The Erasmus programme is now 30 years old
Today marks the 30th anniversary of the European Union student exchange programme, known as Erasmus.
It allows students from one country to study in another with the assistance of a financial grant.
A new programme, called Erasmus+, also allows apprentices to undertake fully-funded job placements elsewhere in the EU.
Erasmus (European Region Action Scheme for the Mobility of University Students) was built on pilot student exchanges from 1981 to 1986.
It was formally adopted in June 1987.
In the first year, the programme involved 11 countries - Ireland, Belgium, Denmark, Germany, Greece, France, Italy, Netherlands, Portugal, Spain and United Kingdom - with 3,244 students travelling abroad to study.
The Higher Education Authority (HEA) say about 3,200 Irish students now go on Erasmus each year, up from 112 in the first year.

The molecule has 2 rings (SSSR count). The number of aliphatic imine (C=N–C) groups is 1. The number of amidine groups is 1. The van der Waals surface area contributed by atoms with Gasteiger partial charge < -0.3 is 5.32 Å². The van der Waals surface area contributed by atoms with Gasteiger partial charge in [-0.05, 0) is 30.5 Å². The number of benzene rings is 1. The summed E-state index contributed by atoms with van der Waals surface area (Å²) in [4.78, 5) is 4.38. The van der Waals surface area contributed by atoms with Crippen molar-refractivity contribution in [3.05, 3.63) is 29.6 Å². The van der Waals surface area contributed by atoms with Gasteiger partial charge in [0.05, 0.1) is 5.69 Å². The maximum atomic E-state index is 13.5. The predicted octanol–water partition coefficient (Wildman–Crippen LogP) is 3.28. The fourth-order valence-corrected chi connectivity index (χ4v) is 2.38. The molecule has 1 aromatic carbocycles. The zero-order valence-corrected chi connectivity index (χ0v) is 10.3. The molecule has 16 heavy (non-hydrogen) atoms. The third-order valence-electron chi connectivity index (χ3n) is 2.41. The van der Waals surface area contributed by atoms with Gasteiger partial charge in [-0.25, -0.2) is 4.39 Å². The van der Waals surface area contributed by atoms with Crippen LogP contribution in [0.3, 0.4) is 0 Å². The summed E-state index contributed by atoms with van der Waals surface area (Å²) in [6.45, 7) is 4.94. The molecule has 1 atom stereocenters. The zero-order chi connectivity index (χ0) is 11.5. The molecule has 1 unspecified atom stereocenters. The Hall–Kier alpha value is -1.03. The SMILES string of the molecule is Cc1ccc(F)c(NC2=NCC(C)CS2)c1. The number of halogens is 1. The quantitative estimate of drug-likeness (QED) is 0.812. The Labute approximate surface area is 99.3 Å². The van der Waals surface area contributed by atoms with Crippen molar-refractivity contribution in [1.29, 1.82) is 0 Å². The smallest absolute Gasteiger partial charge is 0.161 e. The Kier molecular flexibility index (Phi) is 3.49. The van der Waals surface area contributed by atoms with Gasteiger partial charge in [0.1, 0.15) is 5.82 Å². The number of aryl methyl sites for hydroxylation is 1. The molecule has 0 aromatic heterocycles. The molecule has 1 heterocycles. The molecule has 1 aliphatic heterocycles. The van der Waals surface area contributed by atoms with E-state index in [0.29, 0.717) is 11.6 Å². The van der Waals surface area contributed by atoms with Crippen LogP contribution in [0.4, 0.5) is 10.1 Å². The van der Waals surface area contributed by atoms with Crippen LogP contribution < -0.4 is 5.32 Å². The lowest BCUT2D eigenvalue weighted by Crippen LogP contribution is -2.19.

That is a total of more than 52,000 since the programme started in 1987. While some 6,300 Erasmus students come to Ireland every year.
In total, almost two million students across Europe have made use of the programme.
Siobhan Keating heads up the IT course at Templemore College in Tipperary.
She says Erasmus Plus is a great way to learn a skill and see the rest of Europe.
"This year we're sending 35 students abroad on work placement - they're going for three weeks.
"There's a group going to Tenerife in Spain, there's a group going to Leipzig in Germany, and there's also a group going to Perpignan in France".
Additional reporting: EC Radio Ireland